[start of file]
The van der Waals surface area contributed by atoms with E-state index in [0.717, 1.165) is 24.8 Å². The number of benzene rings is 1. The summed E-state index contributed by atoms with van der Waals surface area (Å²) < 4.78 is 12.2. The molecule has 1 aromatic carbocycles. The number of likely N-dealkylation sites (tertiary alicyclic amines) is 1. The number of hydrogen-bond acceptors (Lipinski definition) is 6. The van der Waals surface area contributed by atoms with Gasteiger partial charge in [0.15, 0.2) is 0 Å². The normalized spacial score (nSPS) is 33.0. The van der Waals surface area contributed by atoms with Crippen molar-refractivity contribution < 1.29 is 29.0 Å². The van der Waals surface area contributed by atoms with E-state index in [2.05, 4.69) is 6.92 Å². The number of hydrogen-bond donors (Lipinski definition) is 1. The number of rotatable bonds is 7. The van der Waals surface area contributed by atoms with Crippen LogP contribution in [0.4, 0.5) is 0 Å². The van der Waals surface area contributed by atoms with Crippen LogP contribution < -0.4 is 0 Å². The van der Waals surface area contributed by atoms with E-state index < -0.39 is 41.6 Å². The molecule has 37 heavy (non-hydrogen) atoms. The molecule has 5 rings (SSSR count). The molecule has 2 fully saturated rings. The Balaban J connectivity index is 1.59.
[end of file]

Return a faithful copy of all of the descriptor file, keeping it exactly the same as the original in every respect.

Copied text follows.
The van der Waals surface area contributed by atoms with E-state index in [0.717, 1.165) is 24.8 Å². The number of benzene rings is 1. The summed E-state index contributed by atoms with van der Waals surface area (Å²) < 4.78 is 12.2. The molecule has 1 aromatic carbocycles. The number of likely N-dealkylation sites (tertiary alicyclic amines) is 1. The number of hydrogen-bond acceptors (Lipinski definition) is 6. The van der Waals surface area contributed by atoms with Gasteiger partial charge in [0.15, 0.2) is 0 Å². The normalized spacial score (nSPS) is 33.0. The van der Waals surface area contributed by atoms with Crippen molar-refractivity contribution < 1.29 is 29.0 Å². The van der Waals surface area contributed by atoms with E-state index in [2.05, 4.69) is 6.92 Å². The number of hydrogen-bond donors (Lipinski definition) is 1. The number of rotatable bonds is 7. The van der Waals surface area contributed by atoms with Crippen LogP contribution in [0.4, 0.5) is 0 Å². The van der Waals surface area contributed by atoms with Crippen LogP contribution < -0.4 is 0 Å². The van der Waals surface area contributed by atoms with E-state index < -0.39 is 41.6 Å². The molecule has 37 heavy (non-hydrogen) atoms. The molecule has 5 rings (SSSR count). The molecule has 2 fully saturated rings. The Balaban J connectivity index is 1.59.